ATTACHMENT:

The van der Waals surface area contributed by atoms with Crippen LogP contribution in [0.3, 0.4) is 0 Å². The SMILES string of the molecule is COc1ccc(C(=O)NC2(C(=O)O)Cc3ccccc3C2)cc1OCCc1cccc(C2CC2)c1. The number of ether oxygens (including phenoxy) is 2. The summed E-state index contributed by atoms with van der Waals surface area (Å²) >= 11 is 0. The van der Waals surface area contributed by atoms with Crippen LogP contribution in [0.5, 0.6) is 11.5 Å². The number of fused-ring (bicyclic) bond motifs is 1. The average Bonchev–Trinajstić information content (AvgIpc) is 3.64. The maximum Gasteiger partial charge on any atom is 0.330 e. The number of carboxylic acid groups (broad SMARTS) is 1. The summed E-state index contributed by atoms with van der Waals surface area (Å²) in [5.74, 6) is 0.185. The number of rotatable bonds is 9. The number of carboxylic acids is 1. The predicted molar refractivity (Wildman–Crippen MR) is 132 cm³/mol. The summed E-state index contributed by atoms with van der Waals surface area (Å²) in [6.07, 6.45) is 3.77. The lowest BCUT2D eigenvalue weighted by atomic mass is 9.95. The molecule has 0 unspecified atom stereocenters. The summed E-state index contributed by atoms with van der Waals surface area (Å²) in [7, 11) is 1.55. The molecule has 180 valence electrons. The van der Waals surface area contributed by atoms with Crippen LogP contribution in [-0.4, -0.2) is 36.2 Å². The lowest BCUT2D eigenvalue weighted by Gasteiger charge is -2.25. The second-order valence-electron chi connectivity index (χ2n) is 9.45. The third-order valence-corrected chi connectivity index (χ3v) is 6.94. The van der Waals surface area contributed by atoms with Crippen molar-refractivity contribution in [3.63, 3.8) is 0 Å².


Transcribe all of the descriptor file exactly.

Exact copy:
The van der Waals surface area contributed by atoms with Crippen LogP contribution in [0.3, 0.4) is 0 Å². The SMILES string of the molecule is COc1ccc(C(=O)NC2(C(=O)O)Cc3ccccc3C2)cc1OCCc1cccc(C2CC2)c1. The number of ether oxygens (including phenoxy) is 2. The summed E-state index contributed by atoms with van der Waals surface area (Å²) >= 11 is 0. The van der Waals surface area contributed by atoms with Crippen LogP contribution in [0.5, 0.6) is 11.5 Å². The number of fused-ring (bicyclic) bond motifs is 1. The average Bonchev–Trinajstić information content (AvgIpc) is 3.64. The maximum Gasteiger partial charge on any atom is 0.330 e. The number of carboxylic acid groups (broad SMARTS) is 1. The summed E-state index contributed by atoms with van der Waals surface area (Å²) in [5.74, 6) is 0.185. The number of rotatable bonds is 9. The number of carboxylic acids is 1. The predicted molar refractivity (Wildman–Crippen MR) is 132 cm³/mol. The summed E-state index contributed by atoms with van der Waals surface area (Å²) in [6.07, 6.45) is 3.77. The lowest BCUT2D eigenvalue weighted by atomic mass is 9.95. The molecule has 0 unspecified atom stereocenters. The summed E-state index contributed by atoms with van der Waals surface area (Å²) in [7, 11) is 1.55. The molecule has 180 valence electrons. The van der Waals surface area contributed by atoms with Crippen LogP contribution in [-0.4, -0.2) is 36.2 Å². The lowest BCUT2D eigenvalue weighted by Gasteiger charge is -2.25. The second-order valence-electron chi connectivity index (χ2n) is 9.45. The third-order valence-corrected chi connectivity index (χ3v) is 6.94. The van der Waals surface area contributed by atoms with Crippen molar-refractivity contribution in [3.63, 3.8) is 0 Å².